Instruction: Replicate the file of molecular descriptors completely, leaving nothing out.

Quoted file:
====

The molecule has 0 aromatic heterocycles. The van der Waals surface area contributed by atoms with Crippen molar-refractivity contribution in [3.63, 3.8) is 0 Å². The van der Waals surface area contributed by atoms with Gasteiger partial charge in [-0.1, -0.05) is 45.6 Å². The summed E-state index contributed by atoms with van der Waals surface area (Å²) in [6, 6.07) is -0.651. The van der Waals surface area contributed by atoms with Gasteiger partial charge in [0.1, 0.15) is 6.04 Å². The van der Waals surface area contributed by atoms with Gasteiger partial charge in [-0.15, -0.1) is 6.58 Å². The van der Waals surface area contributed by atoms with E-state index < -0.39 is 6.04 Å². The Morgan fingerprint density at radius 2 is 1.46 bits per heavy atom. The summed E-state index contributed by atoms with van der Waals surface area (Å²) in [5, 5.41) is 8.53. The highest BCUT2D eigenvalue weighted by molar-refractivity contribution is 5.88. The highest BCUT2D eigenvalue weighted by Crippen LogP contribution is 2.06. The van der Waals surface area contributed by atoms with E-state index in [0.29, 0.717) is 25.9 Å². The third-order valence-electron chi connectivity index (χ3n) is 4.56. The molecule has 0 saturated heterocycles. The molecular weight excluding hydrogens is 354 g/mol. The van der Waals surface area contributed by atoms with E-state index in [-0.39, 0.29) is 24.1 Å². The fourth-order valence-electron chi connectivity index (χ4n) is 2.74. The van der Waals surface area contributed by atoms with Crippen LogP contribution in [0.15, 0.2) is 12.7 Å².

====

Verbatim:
The molecule has 0 aromatic heterocycles. The van der Waals surface area contributed by atoms with Crippen molar-refractivity contribution in [3.63, 3.8) is 0 Å². The van der Waals surface area contributed by atoms with Gasteiger partial charge in [-0.1, -0.05) is 45.6 Å². The summed E-state index contributed by atoms with van der Waals surface area (Å²) in [6, 6.07) is -0.651. The van der Waals surface area contributed by atoms with Gasteiger partial charge in [0.1, 0.15) is 6.04 Å². The van der Waals surface area contributed by atoms with Gasteiger partial charge in [-0.15, -0.1) is 6.58 Å². The van der Waals surface area contributed by atoms with E-state index < -0.39 is 6.04 Å². The Morgan fingerprint density at radius 2 is 1.46 bits per heavy atom. The summed E-state index contributed by atoms with van der Waals surface area (Å²) in [5, 5.41) is 8.53. The highest BCUT2D eigenvalue weighted by molar-refractivity contribution is 5.88. The highest BCUT2D eigenvalue weighted by Crippen LogP contribution is 2.06. The van der Waals surface area contributed by atoms with E-state index in [0.29, 0.717) is 25.9 Å². The third-order valence-electron chi connectivity index (χ3n) is 4.56. The molecule has 0 saturated heterocycles. The molecular weight excluding hydrogens is 354 g/mol. The van der Waals surface area contributed by atoms with E-state index in [-0.39, 0.29) is 24.1 Å². The fourth-order valence-electron chi connectivity index (χ4n) is 2.74. The van der Waals surface area contributed by atoms with Crippen LogP contribution in [0.15, 0.2) is 12.7 Å².